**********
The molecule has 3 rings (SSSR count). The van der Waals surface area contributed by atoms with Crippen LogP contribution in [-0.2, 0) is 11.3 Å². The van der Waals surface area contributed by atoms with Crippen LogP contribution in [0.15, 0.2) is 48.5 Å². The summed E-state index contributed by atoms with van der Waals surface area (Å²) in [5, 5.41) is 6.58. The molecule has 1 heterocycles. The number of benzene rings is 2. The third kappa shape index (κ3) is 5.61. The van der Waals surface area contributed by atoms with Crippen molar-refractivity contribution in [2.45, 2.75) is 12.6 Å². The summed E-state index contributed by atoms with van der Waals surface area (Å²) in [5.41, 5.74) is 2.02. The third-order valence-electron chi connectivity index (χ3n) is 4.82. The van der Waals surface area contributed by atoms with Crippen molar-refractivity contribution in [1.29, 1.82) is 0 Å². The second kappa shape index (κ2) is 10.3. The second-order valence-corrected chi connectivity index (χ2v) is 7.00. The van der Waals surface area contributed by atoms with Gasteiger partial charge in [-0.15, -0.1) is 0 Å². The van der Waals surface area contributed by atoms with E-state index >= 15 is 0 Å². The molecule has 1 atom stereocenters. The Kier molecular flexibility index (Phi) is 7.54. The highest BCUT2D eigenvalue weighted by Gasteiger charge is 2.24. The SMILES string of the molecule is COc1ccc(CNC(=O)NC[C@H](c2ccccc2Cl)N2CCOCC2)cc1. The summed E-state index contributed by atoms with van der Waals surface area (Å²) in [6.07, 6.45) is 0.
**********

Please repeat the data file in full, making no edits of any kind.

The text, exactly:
The molecule has 3 rings (SSSR count). The van der Waals surface area contributed by atoms with Crippen LogP contribution in [-0.2, 0) is 11.3 Å². The van der Waals surface area contributed by atoms with Crippen LogP contribution in [0.15, 0.2) is 48.5 Å². The summed E-state index contributed by atoms with van der Waals surface area (Å²) in [5, 5.41) is 6.58. The molecule has 1 heterocycles. The number of benzene rings is 2. The third kappa shape index (κ3) is 5.61. The van der Waals surface area contributed by atoms with Crippen molar-refractivity contribution in [2.45, 2.75) is 12.6 Å². The summed E-state index contributed by atoms with van der Waals surface area (Å²) in [5.41, 5.74) is 2.02. The third-order valence-electron chi connectivity index (χ3n) is 4.82. The van der Waals surface area contributed by atoms with Crippen molar-refractivity contribution in [1.29, 1.82) is 0 Å². The second kappa shape index (κ2) is 10.3. The second-order valence-corrected chi connectivity index (χ2v) is 7.00. The van der Waals surface area contributed by atoms with Gasteiger partial charge in [-0.15, -0.1) is 0 Å². The van der Waals surface area contributed by atoms with E-state index >= 15 is 0 Å². The molecule has 1 atom stereocenters. The Kier molecular flexibility index (Phi) is 7.54. The highest BCUT2D eigenvalue weighted by Gasteiger charge is 2.24. The SMILES string of the molecule is COc1ccc(CNC(=O)NC[C@H](c2ccccc2Cl)N2CCOCC2)cc1. The summed E-state index contributed by atoms with van der Waals surface area (Å²) in [6.07, 6.45) is 0.